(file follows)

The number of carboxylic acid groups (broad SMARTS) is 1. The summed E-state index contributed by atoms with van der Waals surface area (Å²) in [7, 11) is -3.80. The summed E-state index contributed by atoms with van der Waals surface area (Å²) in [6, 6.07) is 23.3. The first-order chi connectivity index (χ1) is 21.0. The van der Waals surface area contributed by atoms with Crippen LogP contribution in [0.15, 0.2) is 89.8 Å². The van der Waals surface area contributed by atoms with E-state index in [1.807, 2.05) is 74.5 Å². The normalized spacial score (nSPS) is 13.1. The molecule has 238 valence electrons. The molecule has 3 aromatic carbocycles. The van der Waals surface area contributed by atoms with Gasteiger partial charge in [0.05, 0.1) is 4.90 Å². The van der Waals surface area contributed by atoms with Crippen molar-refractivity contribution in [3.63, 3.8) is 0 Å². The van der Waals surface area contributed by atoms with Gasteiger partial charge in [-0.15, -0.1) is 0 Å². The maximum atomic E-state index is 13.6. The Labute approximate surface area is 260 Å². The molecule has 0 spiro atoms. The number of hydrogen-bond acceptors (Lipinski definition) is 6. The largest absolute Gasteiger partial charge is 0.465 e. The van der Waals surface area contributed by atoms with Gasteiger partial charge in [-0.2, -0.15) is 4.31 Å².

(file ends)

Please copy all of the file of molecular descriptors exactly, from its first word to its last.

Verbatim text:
The number of carboxylic acid groups (broad SMARTS) is 1. The summed E-state index contributed by atoms with van der Waals surface area (Å²) in [7, 11) is -3.80. The summed E-state index contributed by atoms with van der Waals surface area (Å²) in [6, 6.07) is 23.3. The first-order chi connectivity index (χ1) is 21.0. The van der Waals surface area contributed by atoms with Crippen LogP contribution in [0.15, 0.2) is 89.8 Å². The van der Waals surface area contributed by atoms with E-state index in [1.807, 2.05) is 74.5 Å². The normalized spacial score (nSPS) is 13.1. The molecule has 238 valence electrons. The molecule has 3 aromatic carbocycles. The van der Waals surface area contributed by atoms with Gasteiger partial charge in [0.05, 0.1) is 4.90 Å². The van der Waals surface area contributed by atoms with Crippen molar-refractivity contribution in [3.63, 3.8) is 0 Å². The van der Waals surface area contributed by atoms with Gasteiger partial charge in [-0.15, -0.1) is 0 Å². The maximum atomic E-state index is 13.6. The Labute approximate surface area is 260 Å². The molecule has 0 spiro atoms. The number of hydrogen-bond acceptors (Lipinski definition) is 6. The largest absolute Gasteiger partial charge is 0.465 e. The van der Waals surface area contributed by atoms with Gasteiger partial charge in [-0.2, -0.15) is 4.31 Å².